I will definitely use this again!  Unfortunate to find a paper with several important oversights in the literature, but it is a good learning opportunity.

Description: 

This LO is a problem-set-style literature discussion that leads students through a critical analysis of an interesting but flawed paper from the recent chemical literature.  Students use the questions to help them work through the paper prior to class, providing plenty of raw material for an in-class discussion about various aspects of the work from a mechanistic organometallic perspective.  The questions help students critically analyze substrate tables, spectroscopic data, and computational results from DFT.

Corequisites: 
Course Level: 
Learning Goals: 
  • Students will be able to pull out important mechanistic information from substrate tables in an organometallic paper
  • Students will be able to use knowledge of organometallic mechanisms and organic chemistry to rationalize findings in a catalysis paper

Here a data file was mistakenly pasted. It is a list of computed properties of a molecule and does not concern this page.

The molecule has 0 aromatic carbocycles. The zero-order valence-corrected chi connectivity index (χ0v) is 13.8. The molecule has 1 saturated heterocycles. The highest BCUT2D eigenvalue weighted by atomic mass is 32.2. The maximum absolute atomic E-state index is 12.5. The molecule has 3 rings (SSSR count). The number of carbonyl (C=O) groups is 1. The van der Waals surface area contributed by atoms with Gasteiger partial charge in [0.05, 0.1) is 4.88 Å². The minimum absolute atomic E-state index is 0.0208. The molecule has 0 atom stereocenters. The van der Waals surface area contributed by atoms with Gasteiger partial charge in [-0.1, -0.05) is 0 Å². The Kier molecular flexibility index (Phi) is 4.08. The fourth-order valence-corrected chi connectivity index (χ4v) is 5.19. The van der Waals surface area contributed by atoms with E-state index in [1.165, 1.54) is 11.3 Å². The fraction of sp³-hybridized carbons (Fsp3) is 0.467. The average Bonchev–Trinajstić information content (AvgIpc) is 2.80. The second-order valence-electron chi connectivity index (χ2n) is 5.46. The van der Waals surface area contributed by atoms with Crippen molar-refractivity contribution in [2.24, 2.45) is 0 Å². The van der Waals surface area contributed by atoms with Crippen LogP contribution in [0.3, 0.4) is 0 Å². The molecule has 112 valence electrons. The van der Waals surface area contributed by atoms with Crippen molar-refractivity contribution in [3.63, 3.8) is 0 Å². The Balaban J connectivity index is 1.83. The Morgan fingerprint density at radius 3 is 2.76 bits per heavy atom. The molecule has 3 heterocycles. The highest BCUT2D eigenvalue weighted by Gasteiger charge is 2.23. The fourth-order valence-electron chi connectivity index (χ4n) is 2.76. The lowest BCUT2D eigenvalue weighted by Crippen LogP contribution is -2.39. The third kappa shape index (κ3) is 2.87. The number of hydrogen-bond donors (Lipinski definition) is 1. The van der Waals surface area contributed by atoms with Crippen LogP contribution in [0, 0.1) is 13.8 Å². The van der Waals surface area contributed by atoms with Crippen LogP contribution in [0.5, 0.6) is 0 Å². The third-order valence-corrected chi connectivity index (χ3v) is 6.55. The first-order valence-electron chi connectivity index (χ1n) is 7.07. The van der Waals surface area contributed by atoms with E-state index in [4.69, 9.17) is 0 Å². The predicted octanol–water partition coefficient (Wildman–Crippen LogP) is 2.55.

• Students will be able to use knowledge of spectroscopy, particularly NMR, to understand structure and bonding arguments in an organometallic paper
  • Students will critically analyze a paper and learn to feel comfortable questioning assertions by authors, including the major findings of a paper
Implementation Notes: 

I had students prepare answers to these questions ahead of class and bring the answers with them.  To add incentive, I collected them as a homework assignment (though I graded some of the harder ones fairly leniently).  The questions helped prepare them for a class discussion of the paper, which I led with a few slides containing information from the paper and some other useful tidbits (I am happy to send those to you if you like, just contact me).

Time Required: 
1-2 hours student prep (reading paper); 45 minutes in class discussion
27 Jan 2017

Iron Catalysts for Lactide Polymerization